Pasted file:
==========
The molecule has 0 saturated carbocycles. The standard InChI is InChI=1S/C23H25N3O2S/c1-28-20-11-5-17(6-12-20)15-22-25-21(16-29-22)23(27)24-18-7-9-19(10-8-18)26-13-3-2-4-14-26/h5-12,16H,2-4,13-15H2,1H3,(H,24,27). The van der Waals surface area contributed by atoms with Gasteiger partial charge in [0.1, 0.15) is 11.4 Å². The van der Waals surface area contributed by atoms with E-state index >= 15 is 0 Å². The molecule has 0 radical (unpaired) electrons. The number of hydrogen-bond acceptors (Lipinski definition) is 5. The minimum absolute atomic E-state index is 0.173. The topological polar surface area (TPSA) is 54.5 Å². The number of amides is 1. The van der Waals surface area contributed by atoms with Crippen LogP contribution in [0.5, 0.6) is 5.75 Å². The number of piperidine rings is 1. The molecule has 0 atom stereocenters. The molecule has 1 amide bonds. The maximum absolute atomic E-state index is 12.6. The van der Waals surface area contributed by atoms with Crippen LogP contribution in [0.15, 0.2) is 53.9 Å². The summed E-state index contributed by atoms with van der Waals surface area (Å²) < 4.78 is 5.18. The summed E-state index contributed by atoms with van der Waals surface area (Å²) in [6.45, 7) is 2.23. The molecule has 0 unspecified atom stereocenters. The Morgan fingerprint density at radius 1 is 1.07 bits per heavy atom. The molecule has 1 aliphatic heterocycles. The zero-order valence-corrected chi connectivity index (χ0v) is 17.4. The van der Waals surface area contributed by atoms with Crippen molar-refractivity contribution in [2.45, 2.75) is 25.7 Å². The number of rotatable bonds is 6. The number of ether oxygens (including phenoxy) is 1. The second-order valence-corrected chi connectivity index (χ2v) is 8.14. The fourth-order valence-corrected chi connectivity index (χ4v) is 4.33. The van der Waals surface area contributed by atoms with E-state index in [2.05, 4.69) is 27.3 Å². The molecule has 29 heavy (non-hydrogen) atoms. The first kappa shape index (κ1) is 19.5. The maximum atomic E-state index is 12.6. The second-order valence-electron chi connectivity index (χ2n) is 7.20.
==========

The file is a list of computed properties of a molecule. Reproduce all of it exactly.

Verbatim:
The molecule has 0 saturated carbocycles. The standard InChI is InChI=1S/C23H25N3O2S/c1-28-20-11-5-17(6-12-20)15-22-25-21(16-29-22)23(27)24-18-7-9-19(10-8-18)26-13-3-2-4-14-26/h5-12,16H,2-4,13-15H2,1H3,(H,24,27). The van der Waals surface area contributed by atoms with Gasteiger partial charge in [0.1, 0.15) is 11.4 Å². The van der Waals surface area contributed by atoms with E-state index >= 15 is 0 Å². The molecule has 0 radical (unpaired) electrons. The number of hydrogen-bond acceptors (Lipinski definition) is 5. The minimum absolute atomic E-state index is 0.173. The topological polar surface area (TPSA) is 54.5 Å². The number of amides is 1. The van der Waals surface area contributed by atoms with Crippen LogP contribution in [0.5, 0.6) is 5.75 Å². The number of piperidine rings is 1. The molecule has 0 atom stereocenters. The molecule has 1 amide bonds. The maximum absolute atomic E-state index is 12.6. The van der Waals surface area contributed by atoms with Crippen LogP contribution in [0.15, 0.2) is 53.9 Å². The summed E-state index contributed by atoms with van der Waals surface area (Å²) < 4.78 is 5.18. The summed E-state index contributed by atoms with van der Waals surface area (Å²) in [6.45, 7) is 2.23. The molecule has 0 unspecified atom stereocenters. The Morgan fingerprint density at radius 1 is 1.07 bits per heavy atom. The molecule has 1 aliphatic heterocycles. The zero-order valence-corrected chi connectivity index (χ0v) is 17.4. The van der Waals surface area contributed by atoms with Crippen molar-refractivity contribution in [2.45, 2.75) is 25.7 Å². The number of rotatable bonds is 6. The number of ether oxygens (including phenoxy) is 1. The second-order valence-corrected chi connectivity index (χ2v) is 8.14. The fourth-order valence-corrected chi connectivity index (χ4v) is 4.33. The van der Waals surface area contributed by atoms with E-state index in [2.05, 4.69) is 27.3 Å². The molecule has 29 heavy (non-hydrogen) atoms. The first kappa shape index (κ1) is 19.5. The maximum atomic E-state index is 12.6. The second-order valence-electron chi connectivity index (χ2n) is 7.20.